International Jewel Thief Wanted Via INTERPOL Nabbed by Swiss Police
A Chinese national, a suspect in jewellery thefts around the world and the subject of an INTERPOL Red Notice, was arrested in Switzerland during another attempted robbery. Jianguo Meng, aged 46, is linked to a string of at least 14 robberies or attempted robberies since 2012, including in Austria, Bahrain, Belgium, France, Germany, Malaysia, Monaco, Switzerland and the UK.
In each case, two suspects entered the store and asked to be shown a selection of high-end diamond rings. When a number of rings were out on the counter or table, the suspects would distract the salesperson by asking for directions or a business card, and then steal one of the rings when the vendor turned away.
INTERPOL was first alerted to this modus operandi following two robberies in Paris and an attempted robbery in Lucerne, Switzerland in 2012, and coordinated the sharing of information among police internationally. In 2012 Meng was jailed for eight months in Monaco following an attempted theft, and was then transferred to France to serve his sentence in connection with the Paris incidents.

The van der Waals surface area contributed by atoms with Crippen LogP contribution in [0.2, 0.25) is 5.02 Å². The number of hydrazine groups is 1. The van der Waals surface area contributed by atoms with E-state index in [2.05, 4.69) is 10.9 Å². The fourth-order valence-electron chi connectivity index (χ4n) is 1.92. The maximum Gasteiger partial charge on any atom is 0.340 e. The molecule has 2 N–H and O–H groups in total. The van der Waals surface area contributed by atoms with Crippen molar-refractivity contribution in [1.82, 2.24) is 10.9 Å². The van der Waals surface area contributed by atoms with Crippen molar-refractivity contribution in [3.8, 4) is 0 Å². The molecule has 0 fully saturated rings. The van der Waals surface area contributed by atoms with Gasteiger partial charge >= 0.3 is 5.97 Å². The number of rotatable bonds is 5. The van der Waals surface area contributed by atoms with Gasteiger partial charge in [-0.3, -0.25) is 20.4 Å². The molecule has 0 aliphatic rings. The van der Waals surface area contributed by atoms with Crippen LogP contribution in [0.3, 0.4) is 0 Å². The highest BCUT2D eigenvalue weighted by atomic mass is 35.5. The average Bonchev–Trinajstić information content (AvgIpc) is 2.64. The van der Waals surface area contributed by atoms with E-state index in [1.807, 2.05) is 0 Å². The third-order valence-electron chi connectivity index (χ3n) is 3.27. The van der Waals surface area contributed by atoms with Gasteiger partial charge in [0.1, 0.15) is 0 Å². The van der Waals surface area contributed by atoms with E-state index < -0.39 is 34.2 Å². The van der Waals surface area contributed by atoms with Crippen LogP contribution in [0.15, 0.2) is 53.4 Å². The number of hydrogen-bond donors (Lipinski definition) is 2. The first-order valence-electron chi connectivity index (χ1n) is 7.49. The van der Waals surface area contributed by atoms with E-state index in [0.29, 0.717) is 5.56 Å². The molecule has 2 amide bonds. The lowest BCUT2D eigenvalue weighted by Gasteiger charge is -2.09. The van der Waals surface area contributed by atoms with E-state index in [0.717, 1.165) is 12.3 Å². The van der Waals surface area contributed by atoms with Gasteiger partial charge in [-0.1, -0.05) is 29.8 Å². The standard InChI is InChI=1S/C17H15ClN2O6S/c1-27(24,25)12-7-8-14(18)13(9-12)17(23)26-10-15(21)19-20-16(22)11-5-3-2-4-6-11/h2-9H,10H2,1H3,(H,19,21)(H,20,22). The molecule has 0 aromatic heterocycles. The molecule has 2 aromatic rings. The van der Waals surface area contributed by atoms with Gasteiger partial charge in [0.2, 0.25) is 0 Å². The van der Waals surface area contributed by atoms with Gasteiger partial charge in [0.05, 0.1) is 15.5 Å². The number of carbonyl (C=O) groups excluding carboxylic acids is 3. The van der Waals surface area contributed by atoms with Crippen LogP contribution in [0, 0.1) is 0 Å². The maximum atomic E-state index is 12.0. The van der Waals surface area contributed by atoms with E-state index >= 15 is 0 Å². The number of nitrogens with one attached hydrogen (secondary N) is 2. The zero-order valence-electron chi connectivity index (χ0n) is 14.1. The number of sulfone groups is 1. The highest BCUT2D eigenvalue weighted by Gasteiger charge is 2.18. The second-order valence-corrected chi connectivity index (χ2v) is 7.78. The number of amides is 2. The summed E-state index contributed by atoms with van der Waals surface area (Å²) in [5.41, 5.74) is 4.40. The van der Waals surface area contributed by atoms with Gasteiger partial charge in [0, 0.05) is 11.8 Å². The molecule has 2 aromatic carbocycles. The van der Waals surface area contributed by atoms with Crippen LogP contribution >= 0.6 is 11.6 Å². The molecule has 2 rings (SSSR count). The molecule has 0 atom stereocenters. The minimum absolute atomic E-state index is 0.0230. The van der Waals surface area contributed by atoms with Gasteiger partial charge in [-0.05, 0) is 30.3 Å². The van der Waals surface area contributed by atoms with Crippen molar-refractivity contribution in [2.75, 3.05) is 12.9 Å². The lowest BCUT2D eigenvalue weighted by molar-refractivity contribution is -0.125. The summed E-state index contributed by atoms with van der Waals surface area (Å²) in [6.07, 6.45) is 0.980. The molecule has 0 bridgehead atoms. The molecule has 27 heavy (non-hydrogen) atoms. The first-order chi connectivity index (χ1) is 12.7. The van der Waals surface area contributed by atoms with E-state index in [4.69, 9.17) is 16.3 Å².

Following the theft of a diamond ring worth $ 1.5 million in november 2013, Bahrain requested an INTERPOL Red Notice, or international wanted persons alert, to be issued for Meng. In August 2014, INTERPOL issued a Purple notice alerting police in member countries to the particular modus operandi used by these criminals. In tandem, a complementary alert was circulated directly to jewellery stores worldwide via an internal network within the industry.
Meng and an accomplice were arrested in Zurich when a jewellery store employee recognized him from the industry alert and called police. He is awaiting extradition to Bahrain, to face charges in connection with the theft case linked to the Red Notice.
“This case clearly demonstrates how INTERPOL’s global network can assist police worldwide in sharing information about known criminals, to locate them and prevent them from carrying out further crimes,” said INTERPOL’s director of specialised Crime and analysis, Glyn Lewis.
“It also serves as an example of why police must collaborate with the private sector, as they can help spread our message to ensure the widest possible audience is alerted to criminals and potential criminal activity,” he added.
Through an analysis of the modus operandi and other similar cases, INTERPOL has identified at least two Chinese organised criminal groups carrying out high-end jewellery thefts in this manner and continues to work with member countries to investigate.